Redirect /location/from/root/file.ext http://www.othersite.com/new/file/location.xyz

In this above example, a file in the root directory called oldfile.html would be entered as:

/oldfile.html

and a file in the old subdirectory would be entered as:

/old/oldfile.html

You can also redirect whole directoires of your site using the .htaccess file, for example if you had a directory called olddirectory on your site and you had set up the same files on a new site at: http://www.newsite.com/newdirectory/ you could redirect all the files in that directory without having to specify each one:

Redirect /olddirectory http://www.newsite.com/newdirectory

Then, any request to your site below /olddirectory will bee redirected to the new site, with the extra information in the URL added on, for example if someone typed in:

They would be redirected to:

This can prove to be extremely powerful if used correctly.

Adding password protection to a directory using .htaccess takes two stages. The first part is to add the appropriate lines to your .htaccess file in the directory you would like to protect. Everything below this directory will be password protected:

AuthName “Section Name”
AuthType Basic
AuthUserFile /full/path/to/.htpasswd
Require valid-user

There are a few parts of this which you will need to change for your site. You should replace “Section Name” with the name of the part of the site you are protecting e.g. “Members Area”.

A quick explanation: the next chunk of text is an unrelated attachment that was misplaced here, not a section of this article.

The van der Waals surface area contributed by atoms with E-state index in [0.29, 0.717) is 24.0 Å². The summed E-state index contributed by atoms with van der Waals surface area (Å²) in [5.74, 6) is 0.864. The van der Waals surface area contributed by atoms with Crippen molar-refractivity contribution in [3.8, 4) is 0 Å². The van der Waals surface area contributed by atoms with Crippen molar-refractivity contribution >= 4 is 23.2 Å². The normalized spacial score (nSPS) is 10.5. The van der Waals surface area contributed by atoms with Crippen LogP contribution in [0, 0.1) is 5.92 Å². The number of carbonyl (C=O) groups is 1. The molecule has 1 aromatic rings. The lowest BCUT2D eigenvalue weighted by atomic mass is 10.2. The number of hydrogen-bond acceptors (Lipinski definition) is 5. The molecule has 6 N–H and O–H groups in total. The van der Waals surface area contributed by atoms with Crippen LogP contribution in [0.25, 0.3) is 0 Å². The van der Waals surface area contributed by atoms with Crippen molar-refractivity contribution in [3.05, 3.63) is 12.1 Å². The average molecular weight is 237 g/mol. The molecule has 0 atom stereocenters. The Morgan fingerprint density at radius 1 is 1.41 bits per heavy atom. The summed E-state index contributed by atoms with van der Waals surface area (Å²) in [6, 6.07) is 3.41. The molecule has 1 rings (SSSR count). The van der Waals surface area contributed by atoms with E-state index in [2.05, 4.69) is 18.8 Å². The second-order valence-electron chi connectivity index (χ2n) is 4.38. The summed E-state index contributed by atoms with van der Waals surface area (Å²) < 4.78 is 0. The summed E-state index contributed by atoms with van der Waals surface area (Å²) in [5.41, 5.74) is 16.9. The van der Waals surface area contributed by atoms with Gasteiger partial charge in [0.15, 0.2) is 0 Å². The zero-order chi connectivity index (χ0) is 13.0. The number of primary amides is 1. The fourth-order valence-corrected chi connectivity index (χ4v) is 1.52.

The /full/parth/to/.htpasswd should be changed to reflect the full server path to the .htpasswd file (more on this later). If you do not know what the full path to your webspace is, contact your system administrator for details.

The .htpasswd File

Password protecting a directory takes a little more work than any of the other .htaccess functions because you must also create a file to contain the usernames and passwords which are allowed to access the site. These should be placed in a file which (by default) should be called .htpasswd. Like the .htaccess file, this is a file with no name and an 8 letter extension. This can be placed anywhere within you website (as the passwords are encrypted) but it is advisable to store it outside the web root so that it is impossible to access it from the web.

Entering Usernames And Passwords